The Dodgers have won the 2021 MLB Offseason, making them back-to-back champions after trading for Mookie Betts prior to last season. Going back-to-back is something the Dodgers are also trying to do in the upcoming regular season, as they defend their World Series title. But, does spending $40 million dollars on Trevor Bauer, while still having some question marks in their lineup, help?
As for their rotation, Bauer joins a pitching staff that was easily one of, if not the best in the entire league during the shortened 2020 season. The question for the Dodgers, and their manager Dave Roberts, now becomes “how do you structure this rotation?”
Bauer fits into this rotation as a Zack Greinke type of #2 behind Clayton Kershaw. The one-two punch of Kershaw and Bauer is sure to make things difficult for the Dodgers opponents, but how does the back end of the rotation shake out?
Tony Gonsolin and Dustin May stepped up big in 2020, despite never pitching full seasons in the bigs. Walker Buehler will more than likely win a Cy Young in the next five years, and Julio Urias is still getting better every season.
The Dodgers rotation was already an embarrassment of riches before signing Trevor Bauer. With him in the rotation, they’re number 1 with a bullet.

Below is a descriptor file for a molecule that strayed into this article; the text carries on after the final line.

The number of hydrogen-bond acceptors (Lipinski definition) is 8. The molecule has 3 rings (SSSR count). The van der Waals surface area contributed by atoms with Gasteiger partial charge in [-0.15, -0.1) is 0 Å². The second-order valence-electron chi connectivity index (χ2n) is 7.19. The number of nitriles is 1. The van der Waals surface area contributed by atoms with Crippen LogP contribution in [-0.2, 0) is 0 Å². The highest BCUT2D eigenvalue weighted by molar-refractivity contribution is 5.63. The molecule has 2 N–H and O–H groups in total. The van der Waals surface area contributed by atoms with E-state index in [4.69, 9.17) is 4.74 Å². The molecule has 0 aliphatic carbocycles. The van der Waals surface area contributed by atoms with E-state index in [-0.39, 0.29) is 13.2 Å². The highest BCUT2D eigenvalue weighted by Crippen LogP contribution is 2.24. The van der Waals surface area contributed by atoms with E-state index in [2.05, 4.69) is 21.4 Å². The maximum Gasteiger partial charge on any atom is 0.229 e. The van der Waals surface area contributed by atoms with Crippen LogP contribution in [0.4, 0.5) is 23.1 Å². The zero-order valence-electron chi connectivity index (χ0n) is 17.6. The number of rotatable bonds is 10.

Are the Los Angeles Dodgers better than last year? The rotation certainly is, but there are still some question marks in the lineup.
Trevor Bauer: Is he worth the money?
This is the question I have seen a lot of people trying to answer. It’s a matter of worth, value, and ability. And this will be what Trevor Bauer will be fighting against in 2021.
There’s no doubt that Bauer’s Cy Young season in 2020 was extraordinary. That’s a fact. You cannot fight it. His 1.73 ERA led the NL, as did his 0.795 WHIP, and his two complete-game shutouts. However, the fact that Trevor Bauer was virtually unhittable lives in his hits-per-9 innings, which sits at an MLB best 5.055, is nuts. Even AL Cy Young winner Shane Bieber had a hits/9 of 5.353.
This award is his to lose, from the moment voting started. But the question of a repeat performance is what’s being posed. What Trevor Bauer did the Dodgers sign to a $100 million dollar deal?
Prior to the 2020 season, Bauer had only finished one season with an ERA under 4.00, which was his final full season with Cleveland. Compared to his 2020 season, the numbers look similar. There’s a serious jump in strikeouts and a solid decrease in hits/9. That’s good news for Dodgers fans, right?